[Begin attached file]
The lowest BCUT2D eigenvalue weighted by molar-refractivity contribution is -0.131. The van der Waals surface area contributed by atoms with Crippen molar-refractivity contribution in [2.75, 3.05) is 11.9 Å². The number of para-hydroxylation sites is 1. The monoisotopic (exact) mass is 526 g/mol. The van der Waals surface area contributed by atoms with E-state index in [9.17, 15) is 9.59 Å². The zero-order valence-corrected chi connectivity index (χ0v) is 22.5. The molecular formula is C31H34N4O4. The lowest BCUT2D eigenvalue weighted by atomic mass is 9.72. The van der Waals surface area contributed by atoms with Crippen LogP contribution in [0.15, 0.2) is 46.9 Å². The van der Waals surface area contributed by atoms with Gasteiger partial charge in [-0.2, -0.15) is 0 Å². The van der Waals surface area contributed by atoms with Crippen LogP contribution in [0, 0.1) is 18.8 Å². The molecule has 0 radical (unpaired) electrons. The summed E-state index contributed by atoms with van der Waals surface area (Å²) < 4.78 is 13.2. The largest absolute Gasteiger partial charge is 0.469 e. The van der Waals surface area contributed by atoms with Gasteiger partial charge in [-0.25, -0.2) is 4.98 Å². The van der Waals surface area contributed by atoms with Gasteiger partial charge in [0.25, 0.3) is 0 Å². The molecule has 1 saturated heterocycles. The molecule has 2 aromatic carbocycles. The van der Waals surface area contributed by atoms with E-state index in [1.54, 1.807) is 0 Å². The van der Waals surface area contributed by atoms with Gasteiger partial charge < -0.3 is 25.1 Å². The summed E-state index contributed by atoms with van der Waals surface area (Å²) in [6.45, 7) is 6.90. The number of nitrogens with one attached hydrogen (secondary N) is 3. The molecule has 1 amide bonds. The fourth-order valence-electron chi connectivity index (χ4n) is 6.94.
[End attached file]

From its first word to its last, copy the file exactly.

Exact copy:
The lowest BCUT2D eigenvalue weighted by molar-refractivity contribution is -0.131. The van der Waals surface area contributed by atoms with Crippen molar-refractivity contribution in [2.75, 3.05) is 11.9 Å². The number of para-hydroxylation sites is 1. The monoisotopic (exact) mass is 526 g/mol. The van der Waals surface area contributed by atoms with E-state index in [9.17, 15) is 9.59 Å². The zero-order valence-corrected chi connectivity index (χ0v) is 22.5. The molecular formula is C31H34N4O4. The lowest BCUT2D eigenvalue weighted by atomic mass is 9.72. The van der Waals surface area contributed by atoms with Crippen LogP contribution in [0.15, 0.2) is 46.9 Å². The van der Waals surface area contributed by atoms with Gasteiger partial charge in [-0.2, -0.15) is 0 Å². The van der Waals surface area contributed by atoms with Crippen LogP contribution in [0, 0.1) is 18.8 Å². The molecule has 0 radical (unpaired) electrons. The summed E-state index contributed by atoms with van der Waals surface area (Å²) < 4.78 is 13.2. The largest absolute Gasteiger partial charge is 0.469 e. The van der Waals surface area contributed by atoms with Gasteiger partial charge in [-0.25, -0.2) is 4.98 Å². The van der Waals surface area contributed by atoms with Gasteiger partial charge in [0.25, 0.3) is 0 Å². The molecule has 1 saturated heterocycles. The molecule has 2 aromatic carbocycles. The van der Waals surface area contributed by atoms with E-state index in [1.54, 1.807) is 0 Å². The van der Waals surface area contributed by atoms with Gasteiger partial charge < -0.3 is 25.1 Å². The summed E-state index contributed by atoms with van der Waals surface area (Å²) in [6.45, 7) is 6.90. The number of nitrogens with one attached hydrogen (secondary N) is 3. The molecule has 1 amide bonds. The fourth-order valence-electron chi connectivity index (χ4n) is 6.94.